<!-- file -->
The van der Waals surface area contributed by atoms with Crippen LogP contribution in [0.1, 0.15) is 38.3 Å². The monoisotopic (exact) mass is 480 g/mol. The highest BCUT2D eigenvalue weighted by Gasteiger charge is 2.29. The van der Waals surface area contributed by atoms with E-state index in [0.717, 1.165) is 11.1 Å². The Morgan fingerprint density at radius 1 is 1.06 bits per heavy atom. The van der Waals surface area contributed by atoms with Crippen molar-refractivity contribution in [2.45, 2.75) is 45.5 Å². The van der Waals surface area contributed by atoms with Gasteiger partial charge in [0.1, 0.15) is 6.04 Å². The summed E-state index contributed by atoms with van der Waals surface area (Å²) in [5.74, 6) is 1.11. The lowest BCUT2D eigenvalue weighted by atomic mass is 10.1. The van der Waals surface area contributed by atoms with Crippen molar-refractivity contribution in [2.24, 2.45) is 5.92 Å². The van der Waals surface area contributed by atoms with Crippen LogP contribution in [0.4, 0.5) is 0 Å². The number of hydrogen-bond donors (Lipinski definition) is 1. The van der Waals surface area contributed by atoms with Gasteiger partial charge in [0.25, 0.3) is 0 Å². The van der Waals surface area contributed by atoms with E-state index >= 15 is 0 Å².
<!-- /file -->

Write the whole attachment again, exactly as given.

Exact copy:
The van der Waals surface area contributed by atoms with Crippen LogP contribution in [0.1, 0.15) is 38.3 Å². The monoisotopic (exact) mass is 480 g/mol. The highest BCUT2D eigenvalue weighted by Gasteiger charge is 2.29. The van der Waals surface area contributed by atoms with E-state index in [0.717, 1.165) is 11.1 Å². The Morgan fingerprint density at radius 1 is 1.06 bits per heavy atom. The van der Waals surface area contributed by atoms with Crippen molar-refractivity contribution in [2.45, 2.75) is 45.5 Å². The van der Waals surface area contributed by atoms with Gasteiger partial charge in [0.1, 0.15) is 6.04 Å². The summed E-state index contributed by atoms with van der Waals surface area (Å²) in [5.74, 6) is 1.11. The lowest BCUT2D eigenvalue weighted by atomic mass is 10.1. The van der Waals surface area contributed by atoms with Crippen molar-refractivity contribution in [2.24, 2.45) is 5.92 Å². The van der Waals surface area contributed by atoms with Crippen LogP contribution in [0.4, 0.5) is 0 Å². The number of hydrogen-bond donors (Lipinski definition) is 1. The van der Waals surface area contributed by atoms with Gasteiger partial charge in [0.25, 0.3) is 0 Å². The van der Waals surface area contributed by atoms with E-state index >= 15 is 0 Å².